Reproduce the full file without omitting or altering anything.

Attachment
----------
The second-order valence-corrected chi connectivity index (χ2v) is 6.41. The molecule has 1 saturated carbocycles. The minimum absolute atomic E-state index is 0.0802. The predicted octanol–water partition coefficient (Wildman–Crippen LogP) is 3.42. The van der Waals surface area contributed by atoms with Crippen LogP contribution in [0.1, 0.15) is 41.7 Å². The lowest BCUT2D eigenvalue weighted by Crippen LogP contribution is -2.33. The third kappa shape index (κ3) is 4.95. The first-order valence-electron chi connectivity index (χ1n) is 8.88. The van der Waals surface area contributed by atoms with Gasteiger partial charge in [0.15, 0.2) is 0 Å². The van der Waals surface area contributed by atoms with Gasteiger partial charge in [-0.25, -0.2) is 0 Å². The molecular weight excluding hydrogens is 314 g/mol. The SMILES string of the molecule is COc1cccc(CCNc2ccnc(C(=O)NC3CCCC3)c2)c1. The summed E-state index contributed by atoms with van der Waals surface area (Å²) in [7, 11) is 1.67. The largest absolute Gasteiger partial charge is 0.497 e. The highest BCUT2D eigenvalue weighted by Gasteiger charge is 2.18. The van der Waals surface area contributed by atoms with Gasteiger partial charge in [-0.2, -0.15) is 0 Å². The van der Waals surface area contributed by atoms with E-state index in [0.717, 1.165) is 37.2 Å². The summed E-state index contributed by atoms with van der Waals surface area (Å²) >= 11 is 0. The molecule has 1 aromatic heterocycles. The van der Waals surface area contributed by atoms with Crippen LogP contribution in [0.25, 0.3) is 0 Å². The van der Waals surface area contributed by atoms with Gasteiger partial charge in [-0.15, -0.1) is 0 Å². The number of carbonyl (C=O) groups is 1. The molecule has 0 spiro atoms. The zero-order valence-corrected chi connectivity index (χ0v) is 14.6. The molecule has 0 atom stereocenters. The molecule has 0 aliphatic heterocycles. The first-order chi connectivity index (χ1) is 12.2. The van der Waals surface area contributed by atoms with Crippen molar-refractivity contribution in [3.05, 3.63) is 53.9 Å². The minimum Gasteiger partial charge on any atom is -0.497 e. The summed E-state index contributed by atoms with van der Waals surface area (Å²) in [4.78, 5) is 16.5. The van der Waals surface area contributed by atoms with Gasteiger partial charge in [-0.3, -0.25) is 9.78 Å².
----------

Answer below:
The second-order valence-corrected chi connectivity index (χ2v) is 6.41. The molecule has 1 saturated carbocycles. The minimum absolute atomic E-state index is 0.0802. The predicted octanol–water partition coefficient (Wildman–Crippen LogP) is 3.42. The van der Waals surface area contributed by atoms with Crippen LogP contribution in [0.1, 0.15) is 41.7 Å². The lowest BCUT2D eigenvalue weighted by Crippen LogP contribution is -2.33. The third kappa shape index (κ3) is 4.95. The first-order valence-electron chi connectivity index (χ1n) is 8.88. The van der Waals surface area contributed by atoms with Gasteiger partial charge in [0.15, 0.2) is 0 Å². The van der Waals surface area contributed by atoms with Gasteiger partial charge in [-0.25, -0.2) is 0 Å². The molecular weight excluding hydrogens is 314 g/mol. The SMILES string of the molecule is COc1cccc(CCNc2ccnc(C(=O)NC3CCCC3)c2)c1. The summed E-state index contributed by atoms with van der Waals surface area (Å²) in [7, 11) is 1.67. The largest absolute Gasteiger partial charge is 0.497 e. The highest BCUT2D eigenvalue weighted by Gasteiger charge is 2.18. The van der Waals surface area contributed by atoms with Gasteiger partial charge in [-0.2, -0.15) is 0 Å². The van der Waals surface area contributed by atoms with E-state index in [0.717, 1.165) is 37.2 Å². The summed E-state index contributed by atoms with van der Waals surface area (Å²) >= 11 is 0. The molecule has 1 aromatic heterocycles. The van der Waals surface area contributed by atoms with Crippen LogP contribution in [0.25, 0.3) is 0 Å². The van der Waals surface area contributed by atoms with Gasteiger partial charge in [-0.15, -0.1) is 0 Å². The number of carbonyl (C=O) groups is 1. The molecule has 0 spiro atoms. The zero-order valence-corrected chi connectivity index (χ0v) is 14.6. The molecule has 0 atom stereocenters. The molecule has 0 aliphatic heterocycles. The first-order chi connectivity index (χ1) is 12.2. The van der Waals surface area contributed by atoms with Crippen molar-refractivity contribution in [3.05, 3.63) is 53.9 Å². The minimum Gasteiger partial charge on any atom is -0.497 e. The summed E-state index contributed by atoms with van der Waals surface area (Å²) in [4.78, 5) is 16.5. The van der Waals surface area contributed by atoms with Gasteiger partial charge in [-0.3, -0.25) is 9.78 Å².